Branding Authenticity

A Conversation with Miuccia Prada, Head Designer of Prada and Founder of Miu Miu

Michael Elmgreen and Ingar Dragset's 2001 exhibit, Opening Soon, at the Tanya Bonakdar gallery in New York – done without Prada's permission – was the precursor to the artists' Prada Marfa installation.
Michael Elmgreen and Ingar Dragset’s 2001 exhibit, Opening Soon – done without Prada’s permission – was the precursor to the artists’ Prada Marfa installation. Courtesy Tanya Bonakdar gallery.

I FLY TO MILAN in the morning and we meet in the afternoon at her company’s headquarters. Our interview takes place in a large tasteful and rather bare office, with her PR director present. We have three voice recorders between us, and her PR takes copious notes as we talk.


Authenticity is an original thought, a concept or idea. For a fashion designer it would be someone who invented something that other people go on to copy. But nobody actually cares about authenticity anymore, about who did something first, second or third. Today we have a copy of a copy of a copy. No one talks about authenticity, with the exception of you and a few extravagant intellectuals maybe. As a concept, it’s not relevant anymore. Today it’s considered stupid. The last one to do something, is the one who invented it. Sometimes I think it’s a bit discouraging, but then again I refuse to criticise because you have to live your own moment and deal with it. All our culture derives from other cultures, but authenticity is when you can add something of your own and push things forward. It’s an idea transformed into something concrete. Today everybody is inventing their lives; it’s all embellishment and upgrading. No one tells the truth – I think that’s why we long for authenticity.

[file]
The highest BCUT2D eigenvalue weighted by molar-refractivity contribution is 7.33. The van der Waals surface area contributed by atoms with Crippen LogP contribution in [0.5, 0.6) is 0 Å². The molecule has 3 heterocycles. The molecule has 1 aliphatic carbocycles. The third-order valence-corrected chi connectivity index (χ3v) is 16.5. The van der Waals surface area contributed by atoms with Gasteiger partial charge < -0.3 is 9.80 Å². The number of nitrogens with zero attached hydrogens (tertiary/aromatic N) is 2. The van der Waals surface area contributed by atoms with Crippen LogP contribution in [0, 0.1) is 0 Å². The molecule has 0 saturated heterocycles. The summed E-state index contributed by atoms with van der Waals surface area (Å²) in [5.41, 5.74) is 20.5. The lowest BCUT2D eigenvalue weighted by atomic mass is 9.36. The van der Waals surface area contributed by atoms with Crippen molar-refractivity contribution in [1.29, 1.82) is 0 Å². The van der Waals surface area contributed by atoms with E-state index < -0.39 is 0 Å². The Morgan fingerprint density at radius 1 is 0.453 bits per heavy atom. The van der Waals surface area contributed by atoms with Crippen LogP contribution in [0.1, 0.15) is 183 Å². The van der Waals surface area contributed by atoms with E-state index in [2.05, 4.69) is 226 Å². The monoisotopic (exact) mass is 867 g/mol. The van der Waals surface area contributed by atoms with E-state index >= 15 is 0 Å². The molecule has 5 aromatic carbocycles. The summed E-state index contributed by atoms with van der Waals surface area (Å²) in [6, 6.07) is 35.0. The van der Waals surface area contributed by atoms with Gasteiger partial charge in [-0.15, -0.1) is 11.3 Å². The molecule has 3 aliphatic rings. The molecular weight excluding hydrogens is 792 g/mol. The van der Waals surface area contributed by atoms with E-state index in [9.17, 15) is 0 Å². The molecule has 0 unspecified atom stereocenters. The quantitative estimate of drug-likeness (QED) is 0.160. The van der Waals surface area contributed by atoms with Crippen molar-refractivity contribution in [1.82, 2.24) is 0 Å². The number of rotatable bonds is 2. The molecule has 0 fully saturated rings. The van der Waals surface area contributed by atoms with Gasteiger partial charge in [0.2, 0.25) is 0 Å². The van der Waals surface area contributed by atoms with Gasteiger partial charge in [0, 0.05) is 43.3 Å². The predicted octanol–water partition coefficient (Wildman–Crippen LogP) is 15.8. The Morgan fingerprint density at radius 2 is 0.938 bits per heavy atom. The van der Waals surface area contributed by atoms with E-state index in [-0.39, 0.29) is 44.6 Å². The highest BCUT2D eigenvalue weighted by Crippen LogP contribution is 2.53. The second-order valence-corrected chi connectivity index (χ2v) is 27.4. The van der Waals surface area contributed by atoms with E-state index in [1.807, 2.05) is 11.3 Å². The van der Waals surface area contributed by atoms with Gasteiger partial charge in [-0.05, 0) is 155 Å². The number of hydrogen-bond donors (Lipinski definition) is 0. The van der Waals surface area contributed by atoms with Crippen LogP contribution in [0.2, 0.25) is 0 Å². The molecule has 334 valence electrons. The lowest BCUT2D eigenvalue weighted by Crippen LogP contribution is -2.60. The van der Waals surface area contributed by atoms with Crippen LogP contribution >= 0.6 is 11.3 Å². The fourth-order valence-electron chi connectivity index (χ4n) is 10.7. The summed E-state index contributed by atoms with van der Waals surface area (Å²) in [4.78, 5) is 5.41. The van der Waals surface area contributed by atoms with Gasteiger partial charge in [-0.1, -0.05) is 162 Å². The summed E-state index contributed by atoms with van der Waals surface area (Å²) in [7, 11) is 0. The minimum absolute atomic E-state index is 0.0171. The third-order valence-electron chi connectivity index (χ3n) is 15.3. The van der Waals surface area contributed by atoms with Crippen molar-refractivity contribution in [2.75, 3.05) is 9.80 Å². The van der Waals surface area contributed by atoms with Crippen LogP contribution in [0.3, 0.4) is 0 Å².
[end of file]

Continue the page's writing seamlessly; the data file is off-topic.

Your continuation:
I often ask myself why we are completely fixated on fashion and completely ashamed of it at the same time. Maybe it’s because fashion is still seen as a woman’s work, and maybe it’s because we feel shame in talking about ourselves. Clothes after all are about our bodies and appearance and sexuality, and to many people being transparent about those things is too personal. My son sometimes tells me that a lot of his friends would like to work in fashion, but they don’t; it’s as if they think fashion people have rabies. Fashion is associated with something superficial. And I don’t mean the commercial aspect of the industry: often the only thing people like about fashion is that it makes money. I know the feeling well: I’ve been ashamed my whole life about being in fashion. But people in fashion are more cultivated than most – the youngest of my assistants knows more than any bank manager about art, about cinema. We have to be educated to work in this industry. Having said that, fashion is for people with no problems; it’s for moments of pleasure. When you’re in pain, aesthetics doesn’t exist. If you’re sick, you don’t care about clothes. During war, art stops.

I do have enormous respect for fashion though – I want to make that clear. I don’t think it’s in any way less valid as a creative discipline. To work in fashion you have to be open, educated, curious. Maybe the people who still see fashion as inferior are just more bourgeois than I am. Maybe they have preconceived ideas or maybe they are just afraid of what people will think or say if they go into fashion. I know a lot of people in that genre. You know, the ones who think they are too chic, too smart, too intellectual to work in fashion. Sometimes I have fun thinking about the fall of the super intellectual: the one who thinks he’s above the vulgarities of everyday life. The people who really practice what they preach are very few. Perhaps that’s true authenticity.